Shannon Stacey

The Kool-Aid finally kicked in

An amazing thing happened to me at Walmart yesterday (besides finding a parking spot less than two miles from the door). While wandering around the book aisle, I picked up a likely prospect and read the back cover copy. I decided I’d like to read it and then…I put it back on the shelf and made a mental note to look it up on Fictionwise when I got home.


I prefer digital to paper now?

EC offered me my first contract (for Twice Upon A Roadtrip) on the 31st of January 2005, so I’ve lived in the land of ebooks for almost four years, so why did it take so long for reading ebooks to catch on for me?

I think the biggest stumbling block to spreading the ebook love is that, despite the wide variety of digital devices and formats for the books, finding the right combination is personal and experimental—almost trial and error. Well, you can’t go to Walmart and spend an hour hands-on analying all the different ereaders and ebook formats, can you?

I consider myself average. I’m a little more tech savvy than some and a lot less than others. I may be a stay-at-home mom, but I also work from home (and that includes the husband’s business). Throw in errands, appointments, and all the normal crap and when do I read? I read while sitting in the parade of morons pick-up line at school, standing at the stove stirring sauce, waiting for the dentist to catch up to appointments, in the tub, and yes…stealing a few paragraphs here and there in the bathroom hiding from my kids.

I think the average person’s first exposure to ebooks is reading a PDF copy on her computer. At best it’s far less appealing than having a paperback to curl up with or stand at the stove with. At worst it’s so miserable she decides ebooks aren’t for her, period.

“Oh, but you don’t have to sit at your computer! You can buy an ebook reader!”

Sure, shell out several hundred dollars so you can be frustrated by formats, syncing and DRM and a whole list of things you don’t understand. Oh, and you can’t try out the readers and formats so you have to pick blind and order it. (Hopefully the Sony unit being in Borders and Target and where-have-you will help that.) Seems a lot easier to toss a book into a cart with the toilet paper and Hamburger Helper, no?

So how did I wind up putting that book back on the shelf so I could hurry home and buy the ebook?

I started out not seeing the appeal of ebooks. Reading on the computer sucks. Even the laptop isn’t portable enough for reading in the car/at the stove/etc. While I was buying some ebooks here and there I rarely read them. Time went by and eventually I got one of the lower-tier iPaqs and thought ebook revolution, here I come! Wrong. Adobe never worked right on it, so I put Microsoft Reader on there because it was easy and I’d used the desktop version (which I hated). While it was certainly more portable than the laptop, I could never get the font small enough and it felt like I was ‘turning the page’ every 2 seconds. It was annoying and eventually I stopped trying.

Then at some point I heard mention of Mobipocket and managed to load that on the iPaq. Now THERE was a format I could get behind. I could make the font small enough so I felt like I was getting to read a page before having to turn the page and it was easy to use. Loved it. Unfortunately that was around the time the iPaq’s battery started crapping out and I couldn’t get the battery to hold a charge long enough to even try to read a chapter. See, I thought, this is why paperbacks rule the world.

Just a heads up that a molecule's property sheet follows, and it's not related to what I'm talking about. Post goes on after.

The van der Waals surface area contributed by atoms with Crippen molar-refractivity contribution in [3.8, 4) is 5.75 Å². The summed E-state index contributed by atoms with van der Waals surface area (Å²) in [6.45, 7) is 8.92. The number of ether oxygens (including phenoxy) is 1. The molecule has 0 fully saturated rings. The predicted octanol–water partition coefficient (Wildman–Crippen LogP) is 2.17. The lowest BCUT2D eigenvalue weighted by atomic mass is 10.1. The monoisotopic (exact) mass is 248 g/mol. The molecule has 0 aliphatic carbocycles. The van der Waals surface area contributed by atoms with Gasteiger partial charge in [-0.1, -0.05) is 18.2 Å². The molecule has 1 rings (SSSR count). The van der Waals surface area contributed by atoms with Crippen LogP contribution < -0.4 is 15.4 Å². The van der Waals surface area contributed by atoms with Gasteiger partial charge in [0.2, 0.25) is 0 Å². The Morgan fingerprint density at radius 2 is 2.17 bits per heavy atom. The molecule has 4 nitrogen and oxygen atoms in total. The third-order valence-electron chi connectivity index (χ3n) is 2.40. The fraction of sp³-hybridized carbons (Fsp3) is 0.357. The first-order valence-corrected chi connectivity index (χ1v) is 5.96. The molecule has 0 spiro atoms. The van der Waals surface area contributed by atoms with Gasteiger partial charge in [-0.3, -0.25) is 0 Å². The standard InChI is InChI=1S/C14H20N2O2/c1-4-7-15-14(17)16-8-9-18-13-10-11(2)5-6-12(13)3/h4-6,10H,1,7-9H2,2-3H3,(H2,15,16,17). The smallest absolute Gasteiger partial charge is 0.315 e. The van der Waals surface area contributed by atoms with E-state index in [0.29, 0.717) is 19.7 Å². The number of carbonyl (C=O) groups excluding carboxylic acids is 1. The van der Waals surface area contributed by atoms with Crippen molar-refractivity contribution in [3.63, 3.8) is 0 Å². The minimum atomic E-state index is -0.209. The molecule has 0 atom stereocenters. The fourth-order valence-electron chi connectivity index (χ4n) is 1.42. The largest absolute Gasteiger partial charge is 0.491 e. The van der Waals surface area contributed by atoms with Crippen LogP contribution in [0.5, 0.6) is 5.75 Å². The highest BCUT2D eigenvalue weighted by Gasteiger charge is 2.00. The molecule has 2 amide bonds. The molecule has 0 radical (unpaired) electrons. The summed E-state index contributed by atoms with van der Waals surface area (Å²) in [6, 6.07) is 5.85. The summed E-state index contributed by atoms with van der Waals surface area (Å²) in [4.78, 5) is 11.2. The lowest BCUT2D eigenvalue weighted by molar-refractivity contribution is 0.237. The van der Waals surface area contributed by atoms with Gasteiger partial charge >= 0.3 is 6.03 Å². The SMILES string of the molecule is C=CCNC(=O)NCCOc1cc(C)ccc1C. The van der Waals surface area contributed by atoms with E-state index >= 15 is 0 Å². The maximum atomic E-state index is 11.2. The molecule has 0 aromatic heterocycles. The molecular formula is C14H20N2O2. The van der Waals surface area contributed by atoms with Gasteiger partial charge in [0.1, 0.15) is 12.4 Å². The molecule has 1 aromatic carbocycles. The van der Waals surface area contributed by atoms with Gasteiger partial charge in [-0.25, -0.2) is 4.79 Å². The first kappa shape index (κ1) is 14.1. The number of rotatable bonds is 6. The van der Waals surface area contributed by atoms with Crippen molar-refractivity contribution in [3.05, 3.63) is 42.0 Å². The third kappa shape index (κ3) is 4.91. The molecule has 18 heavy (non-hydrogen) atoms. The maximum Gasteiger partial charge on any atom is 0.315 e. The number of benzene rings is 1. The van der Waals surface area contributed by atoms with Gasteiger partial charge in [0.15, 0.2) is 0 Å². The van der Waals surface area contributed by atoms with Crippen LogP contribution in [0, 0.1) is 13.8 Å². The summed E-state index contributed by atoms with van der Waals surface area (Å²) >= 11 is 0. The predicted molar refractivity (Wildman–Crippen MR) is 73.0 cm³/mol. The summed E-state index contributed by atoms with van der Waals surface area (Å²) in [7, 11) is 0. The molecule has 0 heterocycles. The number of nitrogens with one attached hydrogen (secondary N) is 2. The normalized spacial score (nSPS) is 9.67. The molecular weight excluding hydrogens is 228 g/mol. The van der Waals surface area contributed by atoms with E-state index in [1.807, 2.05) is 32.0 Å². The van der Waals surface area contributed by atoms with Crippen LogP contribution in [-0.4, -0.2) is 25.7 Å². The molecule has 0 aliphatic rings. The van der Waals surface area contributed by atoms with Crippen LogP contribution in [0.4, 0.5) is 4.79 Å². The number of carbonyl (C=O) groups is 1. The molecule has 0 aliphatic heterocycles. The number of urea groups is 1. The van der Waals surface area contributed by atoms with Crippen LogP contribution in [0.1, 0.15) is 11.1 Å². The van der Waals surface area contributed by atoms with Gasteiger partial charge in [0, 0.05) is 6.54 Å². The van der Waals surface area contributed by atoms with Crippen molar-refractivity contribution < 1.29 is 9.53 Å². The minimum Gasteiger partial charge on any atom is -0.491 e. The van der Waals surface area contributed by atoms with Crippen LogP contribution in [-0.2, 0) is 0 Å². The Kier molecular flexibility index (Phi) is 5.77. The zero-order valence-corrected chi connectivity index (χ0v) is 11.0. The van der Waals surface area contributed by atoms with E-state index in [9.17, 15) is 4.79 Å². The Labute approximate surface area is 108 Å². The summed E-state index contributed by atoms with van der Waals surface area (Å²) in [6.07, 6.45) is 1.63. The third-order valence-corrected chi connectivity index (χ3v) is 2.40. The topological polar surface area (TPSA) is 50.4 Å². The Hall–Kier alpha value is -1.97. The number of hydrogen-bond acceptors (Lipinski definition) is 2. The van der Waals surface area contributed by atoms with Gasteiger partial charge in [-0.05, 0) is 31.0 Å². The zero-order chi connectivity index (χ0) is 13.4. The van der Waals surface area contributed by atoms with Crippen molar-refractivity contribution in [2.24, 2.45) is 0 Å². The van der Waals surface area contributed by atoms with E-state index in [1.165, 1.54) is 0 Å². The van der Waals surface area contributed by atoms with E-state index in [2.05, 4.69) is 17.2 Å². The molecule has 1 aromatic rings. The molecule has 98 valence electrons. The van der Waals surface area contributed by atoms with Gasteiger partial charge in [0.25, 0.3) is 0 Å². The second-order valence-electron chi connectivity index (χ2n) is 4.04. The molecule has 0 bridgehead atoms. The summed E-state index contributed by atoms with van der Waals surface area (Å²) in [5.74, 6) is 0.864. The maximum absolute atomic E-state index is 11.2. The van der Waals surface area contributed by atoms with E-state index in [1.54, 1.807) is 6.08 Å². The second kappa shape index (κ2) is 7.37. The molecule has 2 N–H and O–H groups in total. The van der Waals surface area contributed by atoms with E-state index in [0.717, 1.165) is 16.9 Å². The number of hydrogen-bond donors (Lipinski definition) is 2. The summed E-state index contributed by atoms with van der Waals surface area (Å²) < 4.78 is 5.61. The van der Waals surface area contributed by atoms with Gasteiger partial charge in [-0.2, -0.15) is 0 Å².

Then last Christmas I got a Palm TX. Experience taught me I preferred Mobipocket so I loaded that right away, and I began feeling the ebook love. It still, however, was a way to read Samhain books and books I couldn’t find at my Walmart. And then I belatedly discovered Fictionwise, from which I could buy books from all my favorite authors and publishers in one place, and get micropay rebates. It doesn’t take buying many books at all before you’ve saved up enough for a free category romance. While I was buying and reading a lot more ebooks, my first instinct was the Walmart shelf grab.

And then (an den…an den…) the great remodel. There’s nothing like loading up boxes upon boxes upon boxes of books—most of which have been “TBR” for years—to make a person appreciate digital books. Plus, with my bookshelves gone and every inch of my house overrun by refugee items from the den, I didn’t have the space to bring more books in. Feeling a little meh about it, I switched over to ebooks for the duration. Throw in some awesome eHarlequin sales and spending enough time e-reading to help break the “habit” of paperback reading and I appear to be hooked to the point I deliberately chose digital over paper.

When you think of the fact I’ve been published with two epublishers for several years and was still slow to embrace the technology for my own leisure reading, it’s not hard to imagine why paper still so clearly rules the sales roost.

I did do the happy dance when I saw the Sony reader at Target, though. That’ll help spread the love! (Although it would have helped even more if the display model actually worked and showed a book, but whatever.)

2 comments to “The Kool-Aid finally kicked in”

  1. Annmarie
      · December 17th, 2008 at 4:16 pm · Link

    I love my ebookwise. But. I asked Santa for a Kindle. I don’t know why. Cause, Angie made me want one is my best guess.

  2. Shannon
      · December 17th, 2008 at 7:16 pm · Link

    Angie has that effect on people. She even made me want something from etsy, and I’ll be buying an Asus in the next few days. I even wanted an iPhone, and I’m on Verizon.
    Jaci’s almost as bad.


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